Rule That is In Place But Government Still Tries to Dismiss the Case
Although case law suggests that improper claims certification language is not grounds for dismissal of the case, the reality is that agency attorneys still may file a motion to dismiss for lack of subject matter jurisdiction. Submitting defective FAR certification language does not deprive the Courts of jurisdiction, 41 USC 7103(b)(3); however, the complete absence of a certification language, where required, does dictate dismissal of an appeal.
FAR Disputes Clause in Government Contracts Claims and FAR Certification Language
For contractor claims exceeding $100,000, the Contract Disputes Act certification regulations require the contractor to certify that:
(A) the claim is made in good faith;
(B) the supporting data is accurate and complete to the best of the contractor’s knowledge and belief;
(C) the amount requested accurately reflects the contract adjustment for which the contractor believes the Federal Government is liable; and
(D) the certifier is authorized to certify the claim on behalf of the contractor.
- Under the FAR Disputes Clause in government contracts, for Contractor Certification, Courts Will Not Try to Piece Together the Required FAR Certification Language
- An argument to the Court it has jurisdiction over an appeal because certain language in your claim letter parallels some of the requirements of a proper CDA certification is not enough.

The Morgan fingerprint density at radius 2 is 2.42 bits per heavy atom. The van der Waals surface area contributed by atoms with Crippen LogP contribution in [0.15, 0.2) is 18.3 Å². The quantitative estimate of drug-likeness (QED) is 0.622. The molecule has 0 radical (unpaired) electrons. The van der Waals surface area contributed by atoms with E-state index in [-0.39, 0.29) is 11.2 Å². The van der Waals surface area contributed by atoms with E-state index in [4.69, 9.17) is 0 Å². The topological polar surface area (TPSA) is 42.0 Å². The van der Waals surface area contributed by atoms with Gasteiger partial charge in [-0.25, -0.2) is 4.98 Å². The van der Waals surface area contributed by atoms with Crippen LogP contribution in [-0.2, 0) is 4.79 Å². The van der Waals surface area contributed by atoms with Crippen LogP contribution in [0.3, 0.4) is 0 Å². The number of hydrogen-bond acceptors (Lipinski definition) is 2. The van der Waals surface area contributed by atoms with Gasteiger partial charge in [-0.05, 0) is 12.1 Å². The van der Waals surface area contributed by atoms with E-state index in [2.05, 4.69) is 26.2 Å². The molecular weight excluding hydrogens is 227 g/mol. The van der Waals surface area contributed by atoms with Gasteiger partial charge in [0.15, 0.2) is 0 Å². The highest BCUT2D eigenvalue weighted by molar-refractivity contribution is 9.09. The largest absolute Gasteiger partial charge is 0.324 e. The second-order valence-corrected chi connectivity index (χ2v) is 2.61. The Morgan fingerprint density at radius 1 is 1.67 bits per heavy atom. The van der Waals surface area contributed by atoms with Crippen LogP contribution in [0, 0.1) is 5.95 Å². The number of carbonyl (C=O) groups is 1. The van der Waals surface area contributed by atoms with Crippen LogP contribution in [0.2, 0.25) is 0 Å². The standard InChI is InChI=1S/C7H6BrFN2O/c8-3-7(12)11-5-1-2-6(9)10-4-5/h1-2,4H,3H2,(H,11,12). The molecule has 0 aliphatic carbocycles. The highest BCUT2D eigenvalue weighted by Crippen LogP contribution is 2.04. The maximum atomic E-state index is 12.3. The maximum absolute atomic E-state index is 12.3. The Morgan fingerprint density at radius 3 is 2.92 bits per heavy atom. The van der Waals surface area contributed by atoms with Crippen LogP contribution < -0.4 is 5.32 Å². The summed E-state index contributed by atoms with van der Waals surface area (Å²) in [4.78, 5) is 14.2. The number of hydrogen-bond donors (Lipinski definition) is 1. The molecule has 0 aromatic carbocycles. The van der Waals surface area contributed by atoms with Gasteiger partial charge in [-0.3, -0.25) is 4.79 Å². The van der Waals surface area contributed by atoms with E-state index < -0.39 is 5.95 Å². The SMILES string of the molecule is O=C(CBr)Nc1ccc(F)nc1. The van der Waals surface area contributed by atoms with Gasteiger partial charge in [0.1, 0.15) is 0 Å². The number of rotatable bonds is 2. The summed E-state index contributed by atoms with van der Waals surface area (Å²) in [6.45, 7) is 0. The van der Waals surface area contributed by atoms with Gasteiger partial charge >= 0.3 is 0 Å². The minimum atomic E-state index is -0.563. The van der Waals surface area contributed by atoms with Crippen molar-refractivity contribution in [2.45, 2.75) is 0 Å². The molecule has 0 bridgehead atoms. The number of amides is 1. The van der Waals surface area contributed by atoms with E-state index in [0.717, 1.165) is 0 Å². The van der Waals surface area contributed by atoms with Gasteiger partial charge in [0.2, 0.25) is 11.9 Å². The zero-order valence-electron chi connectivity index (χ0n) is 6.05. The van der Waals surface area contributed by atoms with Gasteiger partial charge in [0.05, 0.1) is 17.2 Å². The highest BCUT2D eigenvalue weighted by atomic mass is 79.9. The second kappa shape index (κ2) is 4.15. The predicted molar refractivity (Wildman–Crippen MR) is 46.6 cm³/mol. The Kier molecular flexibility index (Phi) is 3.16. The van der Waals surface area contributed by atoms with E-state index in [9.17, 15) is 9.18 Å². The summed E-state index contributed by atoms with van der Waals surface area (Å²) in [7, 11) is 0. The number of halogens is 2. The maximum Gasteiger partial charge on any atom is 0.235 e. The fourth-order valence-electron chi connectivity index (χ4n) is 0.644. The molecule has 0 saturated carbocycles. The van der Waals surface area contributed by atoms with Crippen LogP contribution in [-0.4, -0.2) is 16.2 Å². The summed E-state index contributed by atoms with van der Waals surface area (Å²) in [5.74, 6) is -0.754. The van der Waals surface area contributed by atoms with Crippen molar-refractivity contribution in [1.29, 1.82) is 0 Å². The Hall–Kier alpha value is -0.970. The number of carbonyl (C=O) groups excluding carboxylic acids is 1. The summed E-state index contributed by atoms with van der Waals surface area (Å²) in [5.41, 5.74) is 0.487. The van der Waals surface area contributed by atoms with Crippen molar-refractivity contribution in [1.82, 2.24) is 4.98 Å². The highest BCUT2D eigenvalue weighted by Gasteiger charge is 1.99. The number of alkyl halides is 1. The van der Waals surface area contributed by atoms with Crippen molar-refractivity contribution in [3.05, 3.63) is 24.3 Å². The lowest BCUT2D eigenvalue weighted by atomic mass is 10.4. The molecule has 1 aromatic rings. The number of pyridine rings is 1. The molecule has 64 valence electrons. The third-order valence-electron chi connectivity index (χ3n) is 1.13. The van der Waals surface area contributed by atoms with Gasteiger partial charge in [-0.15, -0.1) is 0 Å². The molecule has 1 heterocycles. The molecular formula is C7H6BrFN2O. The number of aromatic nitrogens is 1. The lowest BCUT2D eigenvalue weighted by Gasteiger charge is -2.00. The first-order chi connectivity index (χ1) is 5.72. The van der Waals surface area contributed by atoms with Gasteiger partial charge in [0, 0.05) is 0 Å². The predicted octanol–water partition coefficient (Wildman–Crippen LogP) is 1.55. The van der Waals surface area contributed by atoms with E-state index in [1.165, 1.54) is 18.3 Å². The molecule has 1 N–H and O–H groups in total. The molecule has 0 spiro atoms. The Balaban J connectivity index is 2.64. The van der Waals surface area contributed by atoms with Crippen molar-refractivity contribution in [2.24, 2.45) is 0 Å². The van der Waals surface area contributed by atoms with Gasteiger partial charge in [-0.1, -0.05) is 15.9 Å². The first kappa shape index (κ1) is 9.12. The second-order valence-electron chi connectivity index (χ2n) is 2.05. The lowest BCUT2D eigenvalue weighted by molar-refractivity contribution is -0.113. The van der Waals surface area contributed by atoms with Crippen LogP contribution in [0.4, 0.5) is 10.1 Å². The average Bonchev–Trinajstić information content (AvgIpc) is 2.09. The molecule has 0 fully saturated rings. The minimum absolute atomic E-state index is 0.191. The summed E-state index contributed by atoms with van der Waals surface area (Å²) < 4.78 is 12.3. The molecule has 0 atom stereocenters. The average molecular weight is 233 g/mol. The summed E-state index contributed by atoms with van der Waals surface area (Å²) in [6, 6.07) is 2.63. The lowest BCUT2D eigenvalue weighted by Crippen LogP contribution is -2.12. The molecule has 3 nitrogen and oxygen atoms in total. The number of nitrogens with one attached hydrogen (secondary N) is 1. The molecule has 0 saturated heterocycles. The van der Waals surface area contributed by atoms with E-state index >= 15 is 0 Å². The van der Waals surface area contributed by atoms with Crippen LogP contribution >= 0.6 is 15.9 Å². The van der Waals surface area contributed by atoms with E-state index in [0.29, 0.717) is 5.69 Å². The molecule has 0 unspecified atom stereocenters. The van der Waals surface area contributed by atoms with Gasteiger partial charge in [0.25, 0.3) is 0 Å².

Although true that “[e]xact recitation of the CDA FAR certification language is not required, and a defect does not bar the Board from jurisdiction,” it will be risky and can cost a company millions in an otherwise justified government claim. This is one reason that companies must be careful when retaining contract claims services from firms that are not familiar with the nuances of federal government contracting.
Why have the rule?
In one case, a Board of Contract Appeals decided that “The purposes of the government contract claims certification requirement is to discourage the submission of unwarranted contractor claims and to encourage settlements,” Paul E. Lehman, Inc. v. United States, 673 F.2d 352, 354, 230 Ct. Cl. 11, 14 (1982); “to push contractors into being careful and reasonably precise in the submission of claims to the contracting officer,” Tecom, Inc. v. United States, 732 F.2d 935, 937 (Fed. Cir. 1984 ); and to enable the government “to hold a contractor personally liable for fraudulent claims,” Transamerica Insurance Corp. v. United States, 973 F.2d 1572, 1580 (Fed. Cir. 1992). ASBCA No. 54065, 04-1BCA~32,455 at 160,533.
- The Court simply will not try to piece together your claims letter to decide whether the Contract Disputes Act government claims certification language is proper.
- The burden of including the proper contract claims language is on you the contractor.
To Avoid Costly Mistakes, Get a Free Government Claims Checklist
For help developing a viable contractor claim under the government disputes clause and to include proper FAR 52.233 1 certification language under the FAR Disputes Clause in government contracting, call our government contract dispute claims lawyers at 1-866-601-5518. FREE INITIAL CONSULTATION.